• 5. cognizant 20-20 insights 5For instance, consider “rule-based selection onsubmissions to quote.” By building this capability,we achieve positive impact on many levelsand different kinds of benefits. This capabilityimproves efficiency by letting underwriterswork on submissions that have a higher prob-ability of being qualified and quoted. It improvesthe scalability of the underwriting organizationby auto-declining the poorest of those submis-sions, thereby freeing up underwriters’ time andenabling them to work on a larger set of submis-sions. It also becomes a decision support tool byautomatically filtering bad risks.Technology also needs to be intelligent enoughto overcome any catastrophic event and triggerstop loss across the system. For instance, if aparticular zone is set to face a tornado or isalready weathering it, then the system wouldautomatically refuse to underwrite submissionsfrom that region.Undertaking one small initiative at a time hasbeen the norm in the underwriting technologylandscape so far. However, except for a fewcarriers, such an approach leads to benefitleakage. For instance, analytics has beentrumpeted as the single most important factor forimproving underwriting effectiveness. While thisis true in theory, when it comes to executing theidea IT departments always stumble over havingto integrate the large volume of historic data intoa single source of truth and develop a mechanismto collect and record data in a systematic way.While the former can be achieved with somedifficulty, the latter is not possible without anintegrated platform with a rationalized process.ConclusionCommercial underwriting is unlike otherprocesses in the insurance industry in that it hasan extremely complex and non-standard process,requires different types of skills, uses mostlyunstructured data and is highly dependent onhuman judgment. Perhaps due to these veryreasons and the strong belief until recently thatthis is a process that is not conducive to techno-logical intervention, commercial underwriting haslagged behind in technology-based process mod-ernization.• Compared to other core insurance processes,small improvements in underwriting can leadto tremendous benefits both on the top line andbottom line of the insurer. But to transform theoperation, carriers should be clear about whattheir strategy is and the business objectivesthat can be derived from the strategy.• The work profile of underwriters is changingas market volatility has become the newnormal and is something that they have todeal with on a daily basis. This change willcause underwriters to spend less time ontheir traditional submission managementtasks and more time on relationshipmanagement and fulfilling the role of a riskconsultant to their key clients. Systems needto quickly catch up to enable underwriters toshift gears.• The quality of underwriting can be improvedwhile reducing the cost of operations. Thatis, contrary to conventional wisdom it is notnecessary to tackle these two imperativesFigure 5Improvements Derived from Automation and Lean ProcessesIssue ratio improved by up to6 percentage pointsthrough better selection ofsubmissions to quote.Turnaround time reducedfrom 8 days to 4.6 daysthrough various automationinitiatives.Total effort reduced by42.3% through automation,de-skilling and availability ofdecision support tools.Submission Intake Bind and IssueQuote Issue100 88 5837 14Pre- and post-underwriting processesCore underwriting processesVariesRate and Price Create Proposal0.8 X hours4.22.1Average Number ofSubmissions that PassEach of the StagesAverage Lapsed TimeAverage Effort in FTESubmission1.6 days 2.4 days 6.0 daysNumber of quotes increasedby up to 10% throughautomation.
  • 6. cognizant 20-20 insights 6separately. In fact, the benefits will be greatestwhen they are approached in an integratedmanner.• The primary levers of performance incommercial underwriting are automation anddecision support. Technology can play a signifi-cant role in tapping these levers.In recent years, many insurers have venturedinto this area but without much to show for theirefforts. Dealing with such a complicated settingin a tactical way means that at every tactical stepcritical details are overlooked. These may notaffect the particular phase or process in questionbut may have negative effects on several otherparts of the process. Every misstep in underwrit-ing modernization has a particularly negativeripple effect, considering the profile of theprimary users and their traditional resistance toautomation.The answer lies in undertaking a deep analysisof the current problems and assessment of thespecific drivers for modernization, which may varyby insurer and strategic thinking about execution.Adopting this mindset while embarking on themodernization will reap measurable top-lineand bottom-line benefits for the insurer. It willalso position them to quickly adapt to industrydynamics, be it a soft or a hard market, and todeal with the entry of new technologies or evena corporate imperative to broaden the range ofproducts or markets.Figure 6Automation and Decision Support Initiatives Cause Multipronged Impact.InitiativeImpactEfficiency ResponsivenessDecisionSupportScalabilityAutomationAutomation of workflow.    Skill-based routing, work assignment and forecasting. Automatic document generation from repository oftemplates.Automatic archival and retrieval of records, and triggeredcorrespondence of documents.Rule-based selection on submissions to quote.   Centralized availability of latest account information throughintegration of data and documents. Ability to support multiline core processing status reporting. Multiline, real-time rating.  Documentation of UW thought process.  Automation of binding, policy issuance, and service setup. Context-sensitive help/underwriting guidelines.  Decision Support (Analytics)Systematic evaluation of risk appetite. Automatic selection of policies to pursue for renewal.  Models to improve accuracy of pricing decisions. Models to improve the selection of submissions to quote.  Product design through analysis of customersegments and needs.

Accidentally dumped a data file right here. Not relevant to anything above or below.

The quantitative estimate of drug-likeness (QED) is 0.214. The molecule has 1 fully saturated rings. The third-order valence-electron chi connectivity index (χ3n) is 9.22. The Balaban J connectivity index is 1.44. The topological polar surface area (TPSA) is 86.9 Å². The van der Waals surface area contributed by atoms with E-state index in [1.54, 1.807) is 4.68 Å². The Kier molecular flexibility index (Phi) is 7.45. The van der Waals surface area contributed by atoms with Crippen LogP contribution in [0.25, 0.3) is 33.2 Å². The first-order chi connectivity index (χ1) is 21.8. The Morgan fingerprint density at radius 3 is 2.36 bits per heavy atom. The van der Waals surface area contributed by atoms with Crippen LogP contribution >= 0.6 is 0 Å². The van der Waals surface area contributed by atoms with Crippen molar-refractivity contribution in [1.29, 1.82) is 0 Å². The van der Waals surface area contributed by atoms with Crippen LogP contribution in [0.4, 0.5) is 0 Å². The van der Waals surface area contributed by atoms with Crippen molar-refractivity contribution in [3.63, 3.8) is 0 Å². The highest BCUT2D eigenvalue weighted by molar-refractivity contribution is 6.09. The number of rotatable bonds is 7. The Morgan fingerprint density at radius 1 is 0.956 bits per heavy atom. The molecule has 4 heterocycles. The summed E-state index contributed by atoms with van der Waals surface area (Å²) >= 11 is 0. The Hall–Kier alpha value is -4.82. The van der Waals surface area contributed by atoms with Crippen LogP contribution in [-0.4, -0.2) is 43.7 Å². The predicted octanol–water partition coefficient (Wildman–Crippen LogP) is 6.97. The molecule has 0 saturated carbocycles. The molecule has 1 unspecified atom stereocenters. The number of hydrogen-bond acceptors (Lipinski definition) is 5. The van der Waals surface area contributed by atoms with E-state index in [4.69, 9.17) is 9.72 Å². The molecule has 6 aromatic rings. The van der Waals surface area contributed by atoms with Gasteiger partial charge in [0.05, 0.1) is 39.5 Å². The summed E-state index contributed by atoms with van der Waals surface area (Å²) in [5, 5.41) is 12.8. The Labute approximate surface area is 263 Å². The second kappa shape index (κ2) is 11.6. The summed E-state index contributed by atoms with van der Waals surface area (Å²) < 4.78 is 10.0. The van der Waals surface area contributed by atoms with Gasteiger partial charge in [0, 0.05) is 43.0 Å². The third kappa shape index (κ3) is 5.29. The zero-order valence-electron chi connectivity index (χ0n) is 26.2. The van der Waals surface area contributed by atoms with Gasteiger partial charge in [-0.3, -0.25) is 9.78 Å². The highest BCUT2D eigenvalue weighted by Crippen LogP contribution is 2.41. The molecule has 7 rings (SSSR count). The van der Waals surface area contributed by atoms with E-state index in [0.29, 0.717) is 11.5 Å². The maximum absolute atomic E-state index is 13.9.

• 7. About CognizantCognizant (NASDAQ: CTSH) is a leading provider of information technology, consulting, and business process out-sourcing services, dedicated to helping the world’s leading companies build stronger businesses. Headquartered inTeaneck, New Jersey (U.S.), Cognizant combines a passion for client satisfaction, technology innovation, deep industryand business process expertise, and a global, collaborative workforce that embodies the future of work. With over 50delivery centers worldwide and approximately 156,700 employees as of December 31, 2012, Cognizant is a member ofthe NASDAQ-100, the S&P 500, the Forbes Global 2000, and the Fortune 500 and is ranked among the top performingand fastest growing companies in the world. Visit us online at or follow us on Twitter: Cognizant.World Headquarters500 Frank W. Burr Blvd.Teaneck, NJ 07666 USAPhone: +1 201 801 0233Fax: +1 201 801 0243Toll Free: +1 888 937 3277Email: inquiry@cognizant.comEuropean Headquarters1 Kingdom StreetPaddington CentralLondon W2 6BDPhone: +44 (0) 20 7297 7600Fax: +44 (0) 20 7121 0102Email: infouk@cognizant.comIndia Operations Headquarters#5/535, Old Mahabalipuram RoadOkkiyam Pettai, ThoraipakkamChennai, 600 096 IndiaPhone: +91 (0) 44 4209 6000Fax: +91 (0) 44 4209 6060Email:­­© Copyright 2013, Cognizant. All rights reserved. No part of this document may be reproduced, stored in a retrieval system, transmitted in any form or by anymeans, electronic, mechanical, photocopying, recording, or otherwise, without the express written permission from Cognizant. The information contained herein issubject to change without notice. All other trademarks mentioned herein are the property of their respective owners.About the AuthorsJenny Nirmala Karuna Manoharan is a Senior Manager within Cognizant’s Insurance Practice. Shehas over seven years of experience in business and IT consulting in the property & casualty insuranceindustry. She has worked with several U.S.-based and global carriers to develop modernization strategiesand helped design and develop state-of-the-art underwriting platforms. Jenny holds a post-graduatediploma in business management from T. A. Pai Management Institute, Manipal, and a bachelor’s degreein engineering from Bharathiyar University. She can be reached at Ranjan Dash is an Associate Director in Cognizant’s Insurance Practice. He has over nine years ofmanagement consulting experience in the insurance industry. Soumya has advised senior managementof insurance companies on strategy, operations and technology issues such as underwriting roadmaps,claims process reengineering, policy administration application roadmaps, e-commerce strategy, post-merger IT integration, business intelligence strategy and operations improvement. He has a post-gradu-ate degree in management from the Indian Institute of Management, Calcutta, and a bachelor’s degreein engineering from the Indira Gandhi Institute of Technology, Sarang. He can be reached at